The fully cast metal crown is very durable, relatively inexpensive and particularly resilient. Because of its striking color, it is usually used for the less visible area of ​​the molars. Due to the relatively thin walls of the cast crown, a higher proportion of the natural tooth substance can be retained. In the case of sensitive teeth, the high thermal diffusivity may become a problem. Fully cast crowns are available as gold crowns or as crowns made from non-precious alloys , for example with chrome and cobalt.

All-plastic crowns are well tolerated and inexpensive. However, they tend to discolour over time, are pressure-sensitive and do not last long. The all-plastic crown can therefore hardly be considered as a full-fledged denture.

All-ceramic crowns are also well tolerated and insulate sensitive teeth better against cold and heat than, for example, a metal crown. Electrochemical reactions cannot occur in the mouth either. On the other hand, the durability of this tooth crown usually does not quite reach the level of a metal crown. Another strength of the all-ceramic crown is its ability to adapt well to the shade of the natural neighboring teeth. A significant disadvantage is the high cost.

The veneer crown consists of a metal substructure with a tooth-colored veneer either made of plastic or ceramic. Their durability is very good. The aesthetic effect is convincing apart from a small visible metal edge on the gums. However, the additional veneer results in thicker crown walls and thus a higher loss of healthy tooth substance. In the case of plastic veneers, discoloration is possible over time. The cost burden for the patient is in the medium range. Veneer crowns in the visible part of the dentition are part of the standard care provided by health insurance companies.



These are the advantages and disadvantages of dental crowns


A crown can often save severely damaged teeth and protect them from renewed caries formation. But there are also disadvantages. In order to attach the crown, part of the natural tooth substance must first be ground. The tooth nerve can be damaged during this work. Caries formation occurs even more frequently if the crown was not made to fit perfectly. Incidentally, a tooth crown only has a limited shelf life. This means that after a few years it has to be replaced - but then the tooth has to be regrinded again. In the end it can happen that the crown can no longer be properly attached and ultimately the tooth has to be extracted.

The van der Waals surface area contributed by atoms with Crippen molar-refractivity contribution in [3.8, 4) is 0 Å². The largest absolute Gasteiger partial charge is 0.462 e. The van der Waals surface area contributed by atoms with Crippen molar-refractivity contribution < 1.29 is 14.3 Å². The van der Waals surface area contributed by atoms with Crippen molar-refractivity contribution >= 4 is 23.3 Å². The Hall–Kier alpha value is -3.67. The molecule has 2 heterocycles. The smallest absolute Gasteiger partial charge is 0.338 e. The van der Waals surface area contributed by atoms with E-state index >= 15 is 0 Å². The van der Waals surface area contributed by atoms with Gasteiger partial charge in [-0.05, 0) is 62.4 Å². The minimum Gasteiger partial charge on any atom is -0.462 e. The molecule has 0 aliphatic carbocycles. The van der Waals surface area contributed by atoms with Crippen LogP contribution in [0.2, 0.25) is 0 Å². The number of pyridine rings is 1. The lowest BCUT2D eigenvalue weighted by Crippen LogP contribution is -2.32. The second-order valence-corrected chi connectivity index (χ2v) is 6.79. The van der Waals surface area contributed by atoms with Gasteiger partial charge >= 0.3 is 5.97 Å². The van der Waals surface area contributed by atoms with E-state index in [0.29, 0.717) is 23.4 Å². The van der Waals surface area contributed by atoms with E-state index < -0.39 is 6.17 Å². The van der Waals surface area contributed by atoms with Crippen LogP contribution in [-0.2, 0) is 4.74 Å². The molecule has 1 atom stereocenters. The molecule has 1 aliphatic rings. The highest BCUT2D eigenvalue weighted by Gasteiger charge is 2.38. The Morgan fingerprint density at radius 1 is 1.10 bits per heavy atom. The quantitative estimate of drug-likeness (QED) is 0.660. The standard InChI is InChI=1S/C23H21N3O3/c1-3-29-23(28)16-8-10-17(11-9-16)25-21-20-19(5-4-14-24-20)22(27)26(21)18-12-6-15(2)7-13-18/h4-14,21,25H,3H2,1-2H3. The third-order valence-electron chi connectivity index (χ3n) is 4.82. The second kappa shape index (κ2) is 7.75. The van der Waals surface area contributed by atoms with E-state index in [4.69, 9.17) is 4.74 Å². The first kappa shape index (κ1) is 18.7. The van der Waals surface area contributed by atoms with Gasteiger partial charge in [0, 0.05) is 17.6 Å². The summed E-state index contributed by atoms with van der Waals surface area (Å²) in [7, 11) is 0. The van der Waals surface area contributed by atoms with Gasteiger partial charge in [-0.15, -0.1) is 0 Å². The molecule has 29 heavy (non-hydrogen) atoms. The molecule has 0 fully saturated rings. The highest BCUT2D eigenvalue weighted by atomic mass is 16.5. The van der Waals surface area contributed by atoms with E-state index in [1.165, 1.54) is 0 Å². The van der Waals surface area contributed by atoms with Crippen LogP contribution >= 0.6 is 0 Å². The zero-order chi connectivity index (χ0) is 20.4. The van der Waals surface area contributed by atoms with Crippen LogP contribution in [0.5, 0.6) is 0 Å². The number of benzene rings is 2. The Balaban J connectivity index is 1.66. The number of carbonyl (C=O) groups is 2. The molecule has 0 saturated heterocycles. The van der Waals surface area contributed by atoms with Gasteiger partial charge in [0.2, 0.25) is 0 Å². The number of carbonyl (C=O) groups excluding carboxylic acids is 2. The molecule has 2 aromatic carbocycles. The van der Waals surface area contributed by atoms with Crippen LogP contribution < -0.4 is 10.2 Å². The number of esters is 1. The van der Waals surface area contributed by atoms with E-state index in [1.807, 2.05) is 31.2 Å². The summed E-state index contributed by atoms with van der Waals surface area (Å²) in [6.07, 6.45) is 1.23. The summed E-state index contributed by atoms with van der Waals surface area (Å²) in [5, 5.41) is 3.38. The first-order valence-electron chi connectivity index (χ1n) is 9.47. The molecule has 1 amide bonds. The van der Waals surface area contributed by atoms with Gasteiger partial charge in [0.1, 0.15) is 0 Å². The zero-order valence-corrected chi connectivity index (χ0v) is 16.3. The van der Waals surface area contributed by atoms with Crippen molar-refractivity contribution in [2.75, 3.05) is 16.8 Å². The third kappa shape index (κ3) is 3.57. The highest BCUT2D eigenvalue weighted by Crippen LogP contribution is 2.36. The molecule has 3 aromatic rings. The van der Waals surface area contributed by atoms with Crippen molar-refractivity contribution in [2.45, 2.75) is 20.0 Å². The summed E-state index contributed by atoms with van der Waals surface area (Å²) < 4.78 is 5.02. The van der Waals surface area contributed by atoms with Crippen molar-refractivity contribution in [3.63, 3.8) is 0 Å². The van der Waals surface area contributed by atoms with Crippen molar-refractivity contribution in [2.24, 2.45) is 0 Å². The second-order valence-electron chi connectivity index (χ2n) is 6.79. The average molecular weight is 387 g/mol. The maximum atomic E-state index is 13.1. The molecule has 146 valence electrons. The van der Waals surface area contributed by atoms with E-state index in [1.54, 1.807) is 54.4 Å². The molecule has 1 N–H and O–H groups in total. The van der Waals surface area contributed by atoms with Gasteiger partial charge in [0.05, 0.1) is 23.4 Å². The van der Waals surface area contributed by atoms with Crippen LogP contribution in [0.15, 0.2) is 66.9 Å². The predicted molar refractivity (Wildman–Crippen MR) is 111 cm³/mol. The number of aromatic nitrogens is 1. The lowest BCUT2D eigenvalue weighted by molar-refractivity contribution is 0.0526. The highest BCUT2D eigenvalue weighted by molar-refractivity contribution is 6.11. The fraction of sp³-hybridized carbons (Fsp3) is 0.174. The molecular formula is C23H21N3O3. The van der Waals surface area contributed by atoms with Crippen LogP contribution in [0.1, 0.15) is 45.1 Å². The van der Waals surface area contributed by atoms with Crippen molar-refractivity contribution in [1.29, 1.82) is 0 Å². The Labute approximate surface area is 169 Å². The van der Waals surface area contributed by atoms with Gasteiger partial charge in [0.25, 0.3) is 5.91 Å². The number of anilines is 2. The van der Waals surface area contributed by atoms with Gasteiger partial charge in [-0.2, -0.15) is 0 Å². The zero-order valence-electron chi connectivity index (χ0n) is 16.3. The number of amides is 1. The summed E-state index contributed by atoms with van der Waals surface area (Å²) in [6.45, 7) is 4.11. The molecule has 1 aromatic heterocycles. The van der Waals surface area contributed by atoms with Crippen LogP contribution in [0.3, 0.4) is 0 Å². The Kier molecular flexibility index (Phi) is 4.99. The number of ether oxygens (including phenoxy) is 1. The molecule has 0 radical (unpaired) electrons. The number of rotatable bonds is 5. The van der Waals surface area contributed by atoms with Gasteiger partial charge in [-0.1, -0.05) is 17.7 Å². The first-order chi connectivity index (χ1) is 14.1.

Proper care is of course very important for the long life of the crown. The edge of the tooth crown, which hits the gums, is particularly sensitive and needs special care. You can also take good care of the spaces between the teeth with dental floss and an interdental brush. With proper oral hygiene, a tooth crown will last 10 to 15 years.



How long does a crown last?


Dental crowns have an average shelf life of five to fifteen years. However, factors such as regular teeth cleaning and thorough oral hygiene play a significant role here. The special area of ​​application of the respective crown also ensures differences.


The veneered crown is the most common type of artificial crown. Well-maintained veneer crowns can last for more than twenty years. Ceramic veneers are generally more resilient and have a lower tendency to discolour than plastic veneers.


Full cast metal crowns are also extremely durable and long-lasting. This applies to both base metals and gold alloys.


All-ceramic crowns , including mantle or jacket crowns, do not quite reach the service life of a metal crown with or without veneer. Only all-ceramic crowns made of zirconium have a comparable durability.


All-plastic crowns have a poor durability and tend to wear out a lot. They are more suitable as long-term temporary restorations and not as full-fledged dentures.